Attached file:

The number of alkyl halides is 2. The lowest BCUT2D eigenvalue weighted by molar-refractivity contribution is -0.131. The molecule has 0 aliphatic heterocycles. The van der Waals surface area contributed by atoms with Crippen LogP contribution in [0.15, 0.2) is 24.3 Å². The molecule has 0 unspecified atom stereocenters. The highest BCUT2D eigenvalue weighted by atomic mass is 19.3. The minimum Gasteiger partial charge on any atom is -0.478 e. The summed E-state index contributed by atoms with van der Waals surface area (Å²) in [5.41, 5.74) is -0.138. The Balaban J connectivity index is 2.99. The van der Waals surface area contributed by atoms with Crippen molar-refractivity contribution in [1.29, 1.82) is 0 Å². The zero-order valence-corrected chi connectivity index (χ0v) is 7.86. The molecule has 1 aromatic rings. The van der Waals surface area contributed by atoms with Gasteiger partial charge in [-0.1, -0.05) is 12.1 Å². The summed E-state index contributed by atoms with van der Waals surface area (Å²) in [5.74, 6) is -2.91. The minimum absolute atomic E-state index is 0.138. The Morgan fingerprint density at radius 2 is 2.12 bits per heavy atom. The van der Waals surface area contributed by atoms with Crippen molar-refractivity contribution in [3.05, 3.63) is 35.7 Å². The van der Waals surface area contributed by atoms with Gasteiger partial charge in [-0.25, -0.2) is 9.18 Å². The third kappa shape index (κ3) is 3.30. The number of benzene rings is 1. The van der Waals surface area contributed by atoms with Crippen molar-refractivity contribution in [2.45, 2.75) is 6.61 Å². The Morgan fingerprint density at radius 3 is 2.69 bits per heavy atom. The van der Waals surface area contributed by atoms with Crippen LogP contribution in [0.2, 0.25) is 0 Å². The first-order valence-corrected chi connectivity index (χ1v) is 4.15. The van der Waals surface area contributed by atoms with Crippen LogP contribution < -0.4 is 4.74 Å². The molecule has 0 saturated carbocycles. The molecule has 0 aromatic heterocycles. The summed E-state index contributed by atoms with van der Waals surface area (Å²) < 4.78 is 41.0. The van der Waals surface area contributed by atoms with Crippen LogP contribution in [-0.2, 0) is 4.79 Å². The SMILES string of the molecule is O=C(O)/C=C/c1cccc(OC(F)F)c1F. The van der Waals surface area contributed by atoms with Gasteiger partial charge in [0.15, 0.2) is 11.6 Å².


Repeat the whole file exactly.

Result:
The number of alkyl halides is 2. The lowest BCUT2D eigenvalue weighted by molar-refractivity contribution is -0.131. The molecule has 0 aliphatic heterocycles. The van der Waals surface area contributed by atoms with Crippen LogP contribution in [0.15, 0.2) is 24.3 Å². The molecule has 0 unspecified atom stereocenters. The highest BCUT2D eigenvalue weighted by atomic mass is 19.3. The minimum Gasteiger partial charge on any atom is -0.478 e. The summed E-state index contributed by atoms with van der Waals surface area (Å²) in [5.41, 5.74) is -0.138. The Balaban J connectivity index is 2.99. The van der Waals surface area contributed by atoms with Crippen molar-refractivity contribution in [1.29, 1.82) is 0 Å². The zero-order valence-corrected chi connectivity index (χ0v) is 7.86. The molecule has 1 aromatic rings. The van der Waals surface area contributed by atoms with Gasteiger partial charge in [-0.1, -0.05) is 12.1 Å². The summed E-state index contributed by atoms with van der Waals surface area (Å²) in [5.74, 6) is -2.91. The minimum absolute atomic E-state index is 0.138. The Morgan fingerprint density at radius 2 is 2.12 bits per heavy atom. The van der Waals surface area contributed by atoms with Crippen molar-refractivity contribution in [3.05, 3.63) is 35.7 Å². The van der Waals surface area contributed by atoms with Gasteiger partial charge in [-0.25, -0.2) is 9.18 Å². The third kappa shape index (κ3) is 3.30. The number of benzene rings is 1. The van der Waals surface area contributed by atoms with Crippen molar-refractivity contribution in [2.45, 2.75) is 6.61 Å². The Morgan fingerprint density at radius 3 is 2.69 bits per heavy atom. The van der Waals surface area contributed by atoms with Crippen LogP contribution in [0.2, 0.25) is 0 Å². The first-order valence-corrected chi connectivity index (χ1v) is 4.15. The van der Waals surface area contributed by atoms with Crippen LogP contribution < -0.4 is 4.74 Å². The molecule has 0 saturated carbocycles. The molecule has 0 aromatic heterocycles. The summed E-state index contributed by atoms with van der Waals surface area (Å²) < 4.78 is 41.0. The van der Waals surface area contributed by atoms with Crippen LogP contribution in [-0.2, 0) is 4.79 Å². The SMILES string of the molecule is O=C(O)/C=C/c1cccc(OC(F)F)c1F. The van der Waals surface area contributed by atoms with Gasteiger partial charge in [0.15, 0.2) is 11.6 Å².